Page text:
The recent political focus on mental health in Australia has been generally well received by the media and public alike. In promising to allocate billions over the next 5 years, the federal government has indicated that it is getting serious about the silent epidemic that is mental illness in this country.

Yet whilst the government has been applauded for its belated attention to mental health, retailers would be well advised to get on the front foot and prepare for a consumer landscape that is vastly different to today. By highlighting the issue of mental illness, the government has unwittingly set in place a chain of events that will accentuate a paradigm shift in Australian values from Materialism to Post Materialism. A shift that will drive major changes in consumer attitudes, expectations, and behaviour across this country.

To understand the relationship between mental illness and future consumption you need to reflect on the range of responses to the government’s funding announcements.

The first reaction tends to be surprise. Namely, surprise at how prevalent the issue of mental illness is. Did you know that 20% of Australians will experience depression at some stage of their lives? Or that suicide is our biggest killer of young people, not car accidents?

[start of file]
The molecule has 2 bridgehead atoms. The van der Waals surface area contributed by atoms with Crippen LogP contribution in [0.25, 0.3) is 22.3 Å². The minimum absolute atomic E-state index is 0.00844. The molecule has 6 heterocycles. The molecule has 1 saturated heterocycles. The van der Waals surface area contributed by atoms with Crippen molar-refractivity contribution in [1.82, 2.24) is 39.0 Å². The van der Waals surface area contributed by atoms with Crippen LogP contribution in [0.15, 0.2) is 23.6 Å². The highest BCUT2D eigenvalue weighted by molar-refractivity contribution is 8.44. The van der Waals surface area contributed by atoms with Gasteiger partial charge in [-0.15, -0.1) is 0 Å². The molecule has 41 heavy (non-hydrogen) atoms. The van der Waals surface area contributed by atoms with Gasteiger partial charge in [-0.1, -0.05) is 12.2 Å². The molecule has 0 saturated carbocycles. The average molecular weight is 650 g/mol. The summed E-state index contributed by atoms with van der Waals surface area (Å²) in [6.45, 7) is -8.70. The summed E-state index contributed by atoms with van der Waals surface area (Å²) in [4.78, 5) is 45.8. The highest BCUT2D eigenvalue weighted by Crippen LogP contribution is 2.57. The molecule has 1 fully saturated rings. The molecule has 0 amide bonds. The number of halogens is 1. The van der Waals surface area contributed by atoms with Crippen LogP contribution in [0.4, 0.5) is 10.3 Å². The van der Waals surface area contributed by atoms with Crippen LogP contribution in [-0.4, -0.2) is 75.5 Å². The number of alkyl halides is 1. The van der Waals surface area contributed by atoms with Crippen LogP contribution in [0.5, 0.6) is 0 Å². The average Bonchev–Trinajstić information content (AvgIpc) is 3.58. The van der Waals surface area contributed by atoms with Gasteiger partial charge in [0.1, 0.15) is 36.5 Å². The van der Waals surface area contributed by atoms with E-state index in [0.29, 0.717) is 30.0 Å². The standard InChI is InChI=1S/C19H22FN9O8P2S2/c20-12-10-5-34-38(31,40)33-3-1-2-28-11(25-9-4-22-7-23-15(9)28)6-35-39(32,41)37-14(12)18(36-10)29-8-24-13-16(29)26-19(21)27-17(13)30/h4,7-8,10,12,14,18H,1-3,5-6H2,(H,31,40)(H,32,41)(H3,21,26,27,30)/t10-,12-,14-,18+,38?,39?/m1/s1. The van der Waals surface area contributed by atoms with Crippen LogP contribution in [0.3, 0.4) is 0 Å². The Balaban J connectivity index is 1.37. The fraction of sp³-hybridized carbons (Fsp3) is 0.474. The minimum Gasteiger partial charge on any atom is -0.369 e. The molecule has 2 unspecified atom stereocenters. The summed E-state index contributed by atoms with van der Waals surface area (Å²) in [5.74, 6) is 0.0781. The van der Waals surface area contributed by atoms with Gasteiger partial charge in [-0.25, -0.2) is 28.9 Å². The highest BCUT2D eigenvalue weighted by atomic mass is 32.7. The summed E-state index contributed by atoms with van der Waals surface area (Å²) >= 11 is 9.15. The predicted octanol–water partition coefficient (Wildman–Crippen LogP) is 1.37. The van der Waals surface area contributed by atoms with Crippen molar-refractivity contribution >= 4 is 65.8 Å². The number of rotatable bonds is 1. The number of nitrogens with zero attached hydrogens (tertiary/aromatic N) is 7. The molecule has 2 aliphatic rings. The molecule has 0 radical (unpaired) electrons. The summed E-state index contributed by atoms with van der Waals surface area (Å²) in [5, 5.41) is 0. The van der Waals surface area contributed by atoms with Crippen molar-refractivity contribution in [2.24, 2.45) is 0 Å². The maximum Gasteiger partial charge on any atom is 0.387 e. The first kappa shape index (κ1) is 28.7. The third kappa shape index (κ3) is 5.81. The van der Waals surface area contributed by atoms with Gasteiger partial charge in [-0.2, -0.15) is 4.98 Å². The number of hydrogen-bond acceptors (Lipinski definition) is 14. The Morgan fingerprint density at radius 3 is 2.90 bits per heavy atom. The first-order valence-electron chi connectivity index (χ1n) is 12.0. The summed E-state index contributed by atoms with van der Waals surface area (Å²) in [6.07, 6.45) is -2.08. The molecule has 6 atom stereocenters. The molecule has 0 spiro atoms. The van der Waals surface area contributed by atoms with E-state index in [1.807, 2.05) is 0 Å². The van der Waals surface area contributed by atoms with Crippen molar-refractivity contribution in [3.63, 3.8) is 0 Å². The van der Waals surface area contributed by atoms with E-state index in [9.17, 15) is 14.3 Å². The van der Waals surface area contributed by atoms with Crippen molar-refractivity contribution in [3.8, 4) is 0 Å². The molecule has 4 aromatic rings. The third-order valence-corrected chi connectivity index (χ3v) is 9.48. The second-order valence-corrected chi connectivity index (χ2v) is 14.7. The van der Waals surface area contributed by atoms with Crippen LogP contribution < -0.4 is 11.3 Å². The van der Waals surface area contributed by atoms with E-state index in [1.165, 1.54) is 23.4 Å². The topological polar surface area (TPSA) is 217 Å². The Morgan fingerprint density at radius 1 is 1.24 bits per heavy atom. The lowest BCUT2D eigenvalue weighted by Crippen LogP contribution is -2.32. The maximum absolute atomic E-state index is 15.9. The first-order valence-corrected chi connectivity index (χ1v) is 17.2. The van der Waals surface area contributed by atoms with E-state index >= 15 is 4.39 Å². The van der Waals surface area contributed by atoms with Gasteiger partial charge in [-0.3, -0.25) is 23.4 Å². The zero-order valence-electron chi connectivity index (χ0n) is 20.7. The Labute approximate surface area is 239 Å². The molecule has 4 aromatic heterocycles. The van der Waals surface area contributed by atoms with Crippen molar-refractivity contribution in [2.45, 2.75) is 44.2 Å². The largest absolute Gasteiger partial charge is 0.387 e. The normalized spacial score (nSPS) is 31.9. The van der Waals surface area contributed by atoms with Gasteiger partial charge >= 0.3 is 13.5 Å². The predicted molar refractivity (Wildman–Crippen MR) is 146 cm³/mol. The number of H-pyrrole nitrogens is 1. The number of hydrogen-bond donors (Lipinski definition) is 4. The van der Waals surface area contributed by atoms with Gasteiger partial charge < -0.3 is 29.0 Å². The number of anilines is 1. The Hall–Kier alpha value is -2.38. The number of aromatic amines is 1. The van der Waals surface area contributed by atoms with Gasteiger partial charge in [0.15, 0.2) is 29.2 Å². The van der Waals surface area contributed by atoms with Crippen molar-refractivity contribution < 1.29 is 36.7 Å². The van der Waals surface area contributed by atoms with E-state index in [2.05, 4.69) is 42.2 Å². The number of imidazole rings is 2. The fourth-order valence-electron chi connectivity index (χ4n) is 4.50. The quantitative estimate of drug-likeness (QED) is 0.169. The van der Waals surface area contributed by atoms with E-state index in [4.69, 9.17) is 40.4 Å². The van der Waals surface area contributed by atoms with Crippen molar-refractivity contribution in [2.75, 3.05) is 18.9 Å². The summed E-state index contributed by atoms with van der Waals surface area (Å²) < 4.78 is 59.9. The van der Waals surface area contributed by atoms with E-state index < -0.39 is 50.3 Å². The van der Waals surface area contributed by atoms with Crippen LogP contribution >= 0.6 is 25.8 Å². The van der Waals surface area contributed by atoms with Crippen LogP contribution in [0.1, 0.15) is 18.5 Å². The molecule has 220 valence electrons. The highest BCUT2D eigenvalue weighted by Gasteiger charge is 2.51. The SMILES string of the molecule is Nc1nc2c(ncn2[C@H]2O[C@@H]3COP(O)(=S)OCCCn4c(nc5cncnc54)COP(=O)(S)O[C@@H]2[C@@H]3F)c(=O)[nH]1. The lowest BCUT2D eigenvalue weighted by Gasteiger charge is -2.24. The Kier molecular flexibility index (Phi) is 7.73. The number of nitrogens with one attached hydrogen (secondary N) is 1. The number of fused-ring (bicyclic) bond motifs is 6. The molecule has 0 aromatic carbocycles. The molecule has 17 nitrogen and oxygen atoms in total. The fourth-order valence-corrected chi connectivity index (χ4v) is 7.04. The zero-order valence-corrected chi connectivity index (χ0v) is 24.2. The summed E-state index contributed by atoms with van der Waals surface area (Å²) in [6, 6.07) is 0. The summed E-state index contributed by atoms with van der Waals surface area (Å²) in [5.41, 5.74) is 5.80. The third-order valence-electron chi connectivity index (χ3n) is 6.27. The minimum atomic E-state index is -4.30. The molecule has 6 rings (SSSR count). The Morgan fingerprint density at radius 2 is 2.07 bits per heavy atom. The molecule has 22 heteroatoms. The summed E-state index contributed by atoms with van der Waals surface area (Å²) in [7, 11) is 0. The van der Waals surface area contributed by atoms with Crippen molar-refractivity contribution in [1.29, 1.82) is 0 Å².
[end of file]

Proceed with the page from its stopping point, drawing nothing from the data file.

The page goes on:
Consequently, the second reaction tends to be disbelief. The issue of mental illness didn’t just arrive overnight, so why has it taken governments so long to put adequate resources behind it?

A third and deeper reaction tends to be dissonance; the feeling that something’s not quite right, that perhaps the goalposts of success need to be modified. And whilst this response may be slower to emerge, growing community dissonance stands to be the driver of significant change across our society in the future.

Why? Because increasingly Australians will ask:

What is it about our lifestyles that causes 1 in 5 Australians to experience depression?

And as more Australians reflect on this question they will draw the conclusion that something is clearly missing. Whilst the pursuit of the materialistic dream has delivered an abundance of many things, including twenty years of uninterrupted economic growth, it’s what we have foregone, what we have a scarcity of, that will drive the shift to a Post Materialistic society.